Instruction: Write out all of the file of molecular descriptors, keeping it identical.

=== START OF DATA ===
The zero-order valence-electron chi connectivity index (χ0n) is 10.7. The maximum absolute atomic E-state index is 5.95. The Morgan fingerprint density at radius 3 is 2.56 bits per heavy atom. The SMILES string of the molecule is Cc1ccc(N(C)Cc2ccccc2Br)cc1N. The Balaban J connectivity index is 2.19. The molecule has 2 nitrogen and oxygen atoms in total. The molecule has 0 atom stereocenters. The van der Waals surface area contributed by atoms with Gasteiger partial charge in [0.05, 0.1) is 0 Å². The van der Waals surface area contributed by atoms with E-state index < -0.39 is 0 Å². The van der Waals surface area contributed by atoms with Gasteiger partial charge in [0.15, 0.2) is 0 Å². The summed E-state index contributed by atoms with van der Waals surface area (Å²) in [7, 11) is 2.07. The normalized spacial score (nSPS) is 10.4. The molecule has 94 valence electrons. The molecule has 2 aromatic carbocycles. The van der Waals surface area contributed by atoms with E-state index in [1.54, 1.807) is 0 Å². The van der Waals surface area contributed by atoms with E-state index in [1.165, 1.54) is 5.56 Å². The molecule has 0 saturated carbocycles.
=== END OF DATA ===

The zero-order valence-electron chi connectivity index (χ0n) is 10.7. The maximum absolute atomic E-state index is 5.95. The Morgan fingerprint density at radius 3 is 2.56 bits per heavy atom. The SMILES string of the molecule is Cc1ccc(N(C)Cc2ccccc2Br)cc1N. The Balaban J connectivity index is 2.19. The molecule has 2 nitrogen and oxygen atoms in total. The molecule has 0 atom stereocenters. The van der Waals surface area contributed by atoms with Gasteiger partial charge in [0.05, 0.1) is 0 Å². The van der Waals surface area contributed by atoms with E-state index < -0.39 is 0 Å². The van der Waals surface area contributed by atoms with Gasteiger partial charge in [0.15, 0.2) is 0 Å². The summed E-state index contributed by atoms with van der Waals surface area (Å²) in [7, 11) is 2.07. The normalized spacial score (nSPS) is 10.4. The molecule has 94 valence electrons. The molecule has 2 aromatic carbocycles. The van der Waals surface area contributed by atoms with E-state index in [1.54, 1.807) is 0 Å². The van der Waals surface area contributed by atoms with E-state index in [1.165, 1.54) is 5.56 Å². The molecule has 0 saturated carbocycles.